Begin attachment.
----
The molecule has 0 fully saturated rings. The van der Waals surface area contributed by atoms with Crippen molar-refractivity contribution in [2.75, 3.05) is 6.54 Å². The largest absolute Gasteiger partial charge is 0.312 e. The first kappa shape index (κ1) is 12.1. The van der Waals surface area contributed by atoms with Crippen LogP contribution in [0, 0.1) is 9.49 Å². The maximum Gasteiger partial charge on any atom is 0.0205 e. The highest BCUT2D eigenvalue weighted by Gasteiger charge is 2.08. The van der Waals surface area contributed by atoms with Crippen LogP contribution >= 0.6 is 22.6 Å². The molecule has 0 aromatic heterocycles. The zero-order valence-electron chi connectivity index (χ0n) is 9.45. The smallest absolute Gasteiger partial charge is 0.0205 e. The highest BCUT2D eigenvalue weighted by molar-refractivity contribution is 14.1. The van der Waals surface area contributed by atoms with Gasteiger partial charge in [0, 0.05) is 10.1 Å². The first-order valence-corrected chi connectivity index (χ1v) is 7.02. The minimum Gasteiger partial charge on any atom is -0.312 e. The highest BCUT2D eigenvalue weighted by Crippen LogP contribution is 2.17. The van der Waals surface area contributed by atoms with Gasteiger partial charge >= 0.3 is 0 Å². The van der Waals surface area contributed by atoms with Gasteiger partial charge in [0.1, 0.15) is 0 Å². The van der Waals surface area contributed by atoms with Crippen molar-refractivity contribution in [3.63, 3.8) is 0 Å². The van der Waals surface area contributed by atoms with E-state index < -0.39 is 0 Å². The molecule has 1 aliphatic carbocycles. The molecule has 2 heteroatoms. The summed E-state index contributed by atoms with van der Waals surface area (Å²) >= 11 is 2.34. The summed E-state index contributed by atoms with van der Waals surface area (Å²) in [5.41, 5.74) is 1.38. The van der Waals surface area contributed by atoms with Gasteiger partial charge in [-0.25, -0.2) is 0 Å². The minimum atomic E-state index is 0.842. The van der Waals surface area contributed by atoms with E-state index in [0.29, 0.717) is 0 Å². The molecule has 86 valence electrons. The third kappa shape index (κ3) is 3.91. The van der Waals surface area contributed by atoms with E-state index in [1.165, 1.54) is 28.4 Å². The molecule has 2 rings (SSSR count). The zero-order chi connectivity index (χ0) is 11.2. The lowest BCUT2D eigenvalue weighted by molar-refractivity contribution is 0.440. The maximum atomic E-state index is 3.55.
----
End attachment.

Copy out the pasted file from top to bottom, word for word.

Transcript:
The molecule has 0 fully saturated rings. The van der Waals surface area contributed by atoms with Crippen molar-refractivity contribution in [2.75, 3.05) is 6.54 Å². The largest absolute Gasteiger partial charge is 0.312 e. The first kappa shape index (κ1) is 12.1. The van der Waals surface area contributed by atoms with Crippen LogP contribution in [0, 0.1) is 9.49 Å². The maximum Gasteiger partial charge on any atom is 0.0205 e. The highest BCUT2D eigenvalue weighted by Gasteiger charge is 2.08. The van der Waals surface area contributed by atoms with Crippen LogP contribution >= 0.6 is 22.6 Å². The molecule has 0 aromatic heterocycles. The zero-order valence-electron chi connectivity index (χ0n) is 9.45. The smallest absolute Gasteiger partial charge is 0.0205 e. The highest BCUT2D eigenvalue weighted by molar-refractivity contribution is 14.1. The van der Waals surface area contributed by atoms with Gasteiger partial charge in [0, 0.05) is 10.1 Å². The first-order valence-corrected chi connectivity index (χ1v) is 7.02. The minimum Gasteiger partial charge on any atom is -0.312 e. The highest BCUT2D eigenvalue weighted by Crippen LogP contribution is 2.17. The van der Waals surface area contributed by atoms with Gasteiger partial charge >= 0.3 is 0 Å². The van der Waals surface area contributed by atoms with Gasteiger partial charge in [0.1, 0.15) is 0 Å². The van der Waals surface area contributed by atoms with Crippen molar-refractivity contribution in [3.63, 3.8) is 0 Å². The van der Waals surface area contributed by atoms with E-state index < -0.39 is 0 Å². The molecule has 1 aliphatic carbocycles. The molecule has 2 heteroatoms. The summed E-state index contributed by atoms with van der Waals surface area (Å²) >= 11 is 2.34. The summed E-state index contributed by atoms with van der Waals surface area (Å²) in [5.41, 5.74) is 1.38. The van der Waals surface area contributed by atoms with Gasteiger partial charge in [-0.25, -0.2) is 0 Å². The minimum atomic E-state index is 0.842. The van der Waals surface area contributed by atoms with E-state index in [0.29, 0.717) is 0 Å². The molecule has 86 valence electrons. The third kappa shape index (κ3) is 3.91. The van der Waals surface area contributed by atoms with E-state index in [1.165, 1.54) is 28.4 Å². The molecule has 2 rings (SSSR count). The zero-order chi connectivity index (χ0) is 11.2. The lowest BCUT2D eigenvalue weighted by molar-refractivity contribution is 0.440. The maximum atomic E-state index is 3.55.